Interactive diabetes case 19: Pain and dysesthesias of the lower extremities in a 29-year-old woman with type 1 diabetes (distal sensory neuropathy)
- Lloyd Axelrod, MD
Lloyd Axelrod, MD
- Associate Professor of Medicine
- Harvard Medical School
A 29-year-old woman returns to you after an interval of nearly two years because of pain and dysesthesias of the lower extremities involving the feet and extending up to the mid-calf level. She often feels as if she is walking on pebbles. She is unable to sleep at night due to the pain and is fatigued during the day. The discomfort seems to be less bothersome when she walks. She is tearful during the visit and says she is depressed but denies suicidal ideation. She is an administrator at a nearby university and lives alone.
The patient was diagnosed with type 1 diabetes at age 10 years when she presented in diabetic ketoacidosis. Metabolic control was poor during her teen years and into her early 20s, with glycated hemoglobin (A1C) values in the 10 to 12 percent range. Control has been improved in the last two years, following the development of diabetic retinopathy with macular edema and decreased visual acuity, treated with laser therapy by her ophthalmologist.
She is treated with glargine insulin 18 units at bedtime and insulin aspart before meals and snacks. She injects 1 unit for every 15 grams of carbohydrate and uses a correction dose of 1 unit for every 50 mg/dL of blood glucose above 120.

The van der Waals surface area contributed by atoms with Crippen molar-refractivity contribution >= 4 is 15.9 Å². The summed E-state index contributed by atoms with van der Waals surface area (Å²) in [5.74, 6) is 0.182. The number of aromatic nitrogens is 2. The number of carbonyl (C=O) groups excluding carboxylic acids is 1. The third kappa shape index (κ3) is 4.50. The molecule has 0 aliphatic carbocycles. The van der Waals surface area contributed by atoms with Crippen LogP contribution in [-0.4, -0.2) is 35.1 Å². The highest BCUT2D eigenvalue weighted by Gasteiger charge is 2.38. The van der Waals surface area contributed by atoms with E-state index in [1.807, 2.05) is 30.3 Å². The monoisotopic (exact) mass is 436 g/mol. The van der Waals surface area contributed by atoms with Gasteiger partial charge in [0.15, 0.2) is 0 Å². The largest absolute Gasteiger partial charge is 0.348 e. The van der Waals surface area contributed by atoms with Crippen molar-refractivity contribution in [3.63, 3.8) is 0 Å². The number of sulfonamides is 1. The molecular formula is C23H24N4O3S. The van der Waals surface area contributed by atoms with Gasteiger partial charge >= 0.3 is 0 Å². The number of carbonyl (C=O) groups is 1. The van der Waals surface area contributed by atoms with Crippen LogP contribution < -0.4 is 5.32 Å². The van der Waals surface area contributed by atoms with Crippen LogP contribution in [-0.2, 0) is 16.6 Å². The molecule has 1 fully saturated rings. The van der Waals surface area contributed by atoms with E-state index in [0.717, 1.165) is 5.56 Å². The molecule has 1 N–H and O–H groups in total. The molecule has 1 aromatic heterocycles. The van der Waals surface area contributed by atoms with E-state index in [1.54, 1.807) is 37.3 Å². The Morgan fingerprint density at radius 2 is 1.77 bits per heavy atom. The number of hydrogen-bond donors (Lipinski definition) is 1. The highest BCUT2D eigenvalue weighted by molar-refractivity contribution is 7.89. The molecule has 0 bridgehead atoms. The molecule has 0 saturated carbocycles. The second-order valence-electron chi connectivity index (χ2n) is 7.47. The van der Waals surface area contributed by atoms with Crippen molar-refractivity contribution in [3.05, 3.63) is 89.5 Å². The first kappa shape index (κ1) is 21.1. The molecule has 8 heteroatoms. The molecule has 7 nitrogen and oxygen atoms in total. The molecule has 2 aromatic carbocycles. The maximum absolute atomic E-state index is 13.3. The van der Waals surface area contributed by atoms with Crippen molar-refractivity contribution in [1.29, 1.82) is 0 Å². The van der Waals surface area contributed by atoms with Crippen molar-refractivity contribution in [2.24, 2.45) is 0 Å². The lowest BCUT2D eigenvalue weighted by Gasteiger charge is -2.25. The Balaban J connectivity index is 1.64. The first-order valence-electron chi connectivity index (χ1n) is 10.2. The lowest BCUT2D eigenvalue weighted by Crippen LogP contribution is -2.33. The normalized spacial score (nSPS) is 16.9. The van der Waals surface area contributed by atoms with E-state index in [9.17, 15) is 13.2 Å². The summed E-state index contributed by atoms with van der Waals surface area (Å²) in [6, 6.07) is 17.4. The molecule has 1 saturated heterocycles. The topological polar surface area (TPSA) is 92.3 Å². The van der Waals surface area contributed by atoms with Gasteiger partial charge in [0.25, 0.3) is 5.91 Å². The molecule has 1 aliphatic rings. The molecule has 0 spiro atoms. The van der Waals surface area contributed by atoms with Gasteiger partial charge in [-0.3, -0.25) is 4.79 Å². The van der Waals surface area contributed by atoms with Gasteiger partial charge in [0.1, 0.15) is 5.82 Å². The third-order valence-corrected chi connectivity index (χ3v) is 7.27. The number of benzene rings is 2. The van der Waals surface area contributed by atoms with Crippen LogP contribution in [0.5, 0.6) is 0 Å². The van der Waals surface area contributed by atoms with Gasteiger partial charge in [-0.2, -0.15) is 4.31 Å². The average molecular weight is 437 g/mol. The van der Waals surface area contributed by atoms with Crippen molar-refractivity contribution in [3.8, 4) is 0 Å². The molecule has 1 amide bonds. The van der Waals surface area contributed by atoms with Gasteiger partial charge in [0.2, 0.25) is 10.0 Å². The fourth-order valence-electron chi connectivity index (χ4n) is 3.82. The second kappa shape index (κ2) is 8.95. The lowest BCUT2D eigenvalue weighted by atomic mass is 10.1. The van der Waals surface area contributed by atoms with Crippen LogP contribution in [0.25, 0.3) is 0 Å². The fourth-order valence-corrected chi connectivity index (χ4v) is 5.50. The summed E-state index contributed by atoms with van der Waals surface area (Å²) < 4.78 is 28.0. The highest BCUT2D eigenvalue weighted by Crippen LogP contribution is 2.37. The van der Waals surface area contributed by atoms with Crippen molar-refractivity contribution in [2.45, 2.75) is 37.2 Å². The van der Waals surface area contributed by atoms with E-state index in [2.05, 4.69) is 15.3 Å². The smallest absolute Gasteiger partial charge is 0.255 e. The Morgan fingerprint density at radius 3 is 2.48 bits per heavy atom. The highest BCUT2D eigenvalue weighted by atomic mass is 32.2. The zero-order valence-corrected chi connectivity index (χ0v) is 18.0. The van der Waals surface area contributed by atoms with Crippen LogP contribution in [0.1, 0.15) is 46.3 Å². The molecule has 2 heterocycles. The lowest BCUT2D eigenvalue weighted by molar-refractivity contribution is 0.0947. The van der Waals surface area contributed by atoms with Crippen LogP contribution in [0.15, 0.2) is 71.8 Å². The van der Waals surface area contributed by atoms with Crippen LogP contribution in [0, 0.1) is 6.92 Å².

On physical examination, her feet are warm and well perfused. The dorsal pedal and posterior tibial pulses are 2 + bilaterally. Neurologic examination is noteworthy for the following: vibration sense is absent at the great toes, markedly reduced at the medial malleoli, and mildly reduced at the tibial tubercles. Light touch perception with a nylon monofilament is absent to the knees. Ankle jerks and knee jerks are absent bilaterally.
The laboratory values are as follows: blood area nitrogen (BUN) 26 mg/dL (9.3 mmol/L), creatinine 1.4 mg/dL (123.8 micromol/L), potassium 4.8 mEq/L, A1C 7.8 percent, urine microalbumin/creatinine ratio 63 micrograms/mg (reference <30).To continue reading this article, you must log in with your personal, hospital, or group practice subscription. For more information on subscription options, click below on the option that best describes you: